Raking over old coals. Still smoldering, I see.

Photo by Pablo Martinez on Unsplash

Periodically, I feel a need to watch some of the old infidelity channels on YouTube. I’ve been watching a video this morning that reminds me it’s not over yet, at least for me.

Seven years. And I can’t forgive. Or forget.

The speaker on today’s video talked about how an unfaithful partner wrote a letter to her betrayed spouse. It was basically a list of all the things the cheating spouse had reflected on over the past year, since disclosure of the affair. And it went deep.

I felt heavy and melancholy after listening, because it perfectly pinpointed one of my greatest disappointments in my husband. He has continued to fail me by never really doing any soul-searching. Or at least none that he’s willing to tell me about.

His only expressed reason has always been, “Well, I just thought you were through with me.”

Like he was entitled to SOME share of female attention if he wasn’t getting enough from his then-clinically depressed wife. Like he would die if he didn’t get praise and purring from some supportive woman. Like it was all about him, and not anything about me.

It’s never been anything deep for him, such as this list that I imagine he might write:

  • I’ve never felt “enough” as a son, a boyfriend, or a spouse.
  • I’m afraid or unwilling to develop my conflict resolution skills, so I just stuff it all down inside.
  • I didn’t realize that the bottled-up resentment I felt toward you would erode my behaviour as a good man. Or I felt justified when it did.
  • I don’t feel strong enough to deal honestly with my wife.
  • Your depression scared me.
  • I was selfish enough that I only saw you were no longer serving me, not that you were suffering in a well so deep you didn’t know how to get out of it.

He’s never given me the gift of that honesty or of even knowing he’s reflected deeply about what flaws in his thinking and in his moral character led to his affair.

Here’s the video I watched. Listen to the list the speaker reads. (I wish he read more slowly so I could ponder each item.) Let me know what you think.

Or if you want the Cliff’s Note version, here’s the list of what the speaker read from the woman’s letter, slightly paraphrased. (NOTE: I was copying this for myself, so I translated any gender words to he, him, husband, etc., to see if I felt it rang true as something my spouse might say. But the letter he read was from a female cheater, FYI.)


  • Self-centeredness
  • Self-absorption
  • In love with my image
  • Pride: It kept me in denial about the gravity of my actions and character defects
  • Focused on other’s faults and magnified them in mind while minimizing my own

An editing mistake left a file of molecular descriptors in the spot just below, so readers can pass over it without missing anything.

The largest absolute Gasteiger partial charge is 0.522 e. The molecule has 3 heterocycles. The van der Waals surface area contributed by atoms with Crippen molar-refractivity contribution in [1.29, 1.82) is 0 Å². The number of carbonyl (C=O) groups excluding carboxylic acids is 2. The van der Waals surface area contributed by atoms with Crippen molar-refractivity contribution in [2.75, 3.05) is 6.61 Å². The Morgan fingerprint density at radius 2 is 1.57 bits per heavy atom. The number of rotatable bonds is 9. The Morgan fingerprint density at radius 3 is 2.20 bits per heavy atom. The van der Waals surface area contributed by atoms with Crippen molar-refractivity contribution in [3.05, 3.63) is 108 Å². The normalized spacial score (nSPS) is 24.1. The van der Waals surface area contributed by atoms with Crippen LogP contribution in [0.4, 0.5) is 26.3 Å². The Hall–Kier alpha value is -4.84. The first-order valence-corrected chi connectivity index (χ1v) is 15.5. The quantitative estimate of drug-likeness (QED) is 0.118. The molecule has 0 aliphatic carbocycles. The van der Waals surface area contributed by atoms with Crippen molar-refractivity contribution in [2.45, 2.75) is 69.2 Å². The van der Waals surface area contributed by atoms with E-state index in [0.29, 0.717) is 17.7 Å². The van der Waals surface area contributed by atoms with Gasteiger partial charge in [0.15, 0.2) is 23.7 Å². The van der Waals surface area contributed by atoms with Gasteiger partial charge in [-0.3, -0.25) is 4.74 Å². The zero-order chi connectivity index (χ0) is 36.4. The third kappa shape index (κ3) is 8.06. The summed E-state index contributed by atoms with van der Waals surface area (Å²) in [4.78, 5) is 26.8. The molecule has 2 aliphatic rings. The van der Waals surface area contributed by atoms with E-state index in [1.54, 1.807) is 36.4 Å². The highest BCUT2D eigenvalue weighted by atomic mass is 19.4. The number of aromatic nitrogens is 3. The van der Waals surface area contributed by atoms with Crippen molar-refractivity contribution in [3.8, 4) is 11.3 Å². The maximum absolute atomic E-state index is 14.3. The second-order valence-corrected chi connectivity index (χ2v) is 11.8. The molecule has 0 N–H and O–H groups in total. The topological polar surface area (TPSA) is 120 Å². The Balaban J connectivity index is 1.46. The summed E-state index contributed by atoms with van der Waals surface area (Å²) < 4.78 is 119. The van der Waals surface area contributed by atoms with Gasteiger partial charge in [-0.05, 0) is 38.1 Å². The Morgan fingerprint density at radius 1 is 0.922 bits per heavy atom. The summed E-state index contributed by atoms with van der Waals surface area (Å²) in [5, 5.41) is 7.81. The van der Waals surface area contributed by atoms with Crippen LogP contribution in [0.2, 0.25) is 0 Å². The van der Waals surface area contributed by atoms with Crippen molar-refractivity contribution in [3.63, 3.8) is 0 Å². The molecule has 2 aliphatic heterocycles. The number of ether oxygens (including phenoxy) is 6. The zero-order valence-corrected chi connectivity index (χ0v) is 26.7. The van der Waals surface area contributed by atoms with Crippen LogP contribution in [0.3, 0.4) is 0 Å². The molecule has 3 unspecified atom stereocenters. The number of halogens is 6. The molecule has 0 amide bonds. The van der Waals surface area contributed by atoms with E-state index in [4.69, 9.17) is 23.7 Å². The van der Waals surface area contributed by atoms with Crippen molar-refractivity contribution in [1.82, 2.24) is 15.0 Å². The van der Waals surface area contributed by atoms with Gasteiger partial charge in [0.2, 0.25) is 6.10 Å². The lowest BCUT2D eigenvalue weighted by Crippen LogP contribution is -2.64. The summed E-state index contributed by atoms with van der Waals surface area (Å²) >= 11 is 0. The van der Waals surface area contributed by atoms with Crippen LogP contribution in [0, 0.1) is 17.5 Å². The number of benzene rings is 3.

• Felt entitled to being validated by women
  • Lacked empathy
  • A tolerance of infidelity, promiscuity on TV since childhood. I even rooted for TV affairs since betrayed spouses were always portrayed as jerks.
  • Sex was presented as a natural progression for characters feeling love.
  • Relying on my good intentions and inner vows, like, “Well, I’d never do anything like that” or “I’ll never do that again.”
  • Lack of accountability
  • Lack of transparency
  • Wrong thinking patterns
  • Victim thinking
  • Instant gratification
  • Blaming
  • Uniqueness
  • Everybody’s doing it.
  • I’m “a good one.”
  • Reckless attitude
  • Lacked courage to be authentic and “out” myself, so I stayed in my shame, which led to thoughts of worthlessness, which held me to want people (especially women) to think well of me. So I would do things to impress and began to wonder what they thought of me after all.
  • I needed to feel like I was not flawed. I stayed in denial. Staying in denial, in general, kept the destructive cycle alive.
  • Lack of true compassion for others.
  • Lack of self-respect.
  • Didn’t use my voice and went along with sex even though I was uncomfortable about really doing it.
  • Lack of general boundaries.


  • Became very good at hiding things early in life to survive emotionally.
  • Believed my worth and normalcy were tied to having girlfriends and receiving attention from girls.
  • My family had a culture of shame.


  • I romanticized any attention from girls.
  • Lack of boundaries for interaction with other women after marriage: Talking, texting, notes, emails, Facebook, chat, Facebook comments – all done separately from my wife’s knowledge. Not that I was necessarily keeping all of them a deliberate secret. I just never included her in the knowledge of talking to those people in general and never seeing anything dangerous about it.
  • Gave others windows into the marriage.
  • Let conversations with some women become inappropriately personal.
  • Felt  more comfortable interacting with women than men, because I mostly judged and like an outsider with other men.


These aren’t things that led me to be unfaithful – only problems that I chose to deal with in a destructive way. (The problem wasn’t the problem. The problem was my REACTION to the problem.)

Early disillusionment.

  • It wasn’t all romance anymore.
  • Felt a lack of emotional intimacy, which I blamed my wife for. But what I was doing was making emotional intimacy impossible.
  • Not recognizing my wife’s needs to be as important as mine. Nor did I see that she felt those needs as intensely as I felt my own needs.
  • Wife’s total trust in me. I didn’t allow my wife to ever see me as I was. I didn’t trust her. With my false callousness toward her, I minimized wounds and stuffed them and let them build into resentments and my lack of transparency and honesty.

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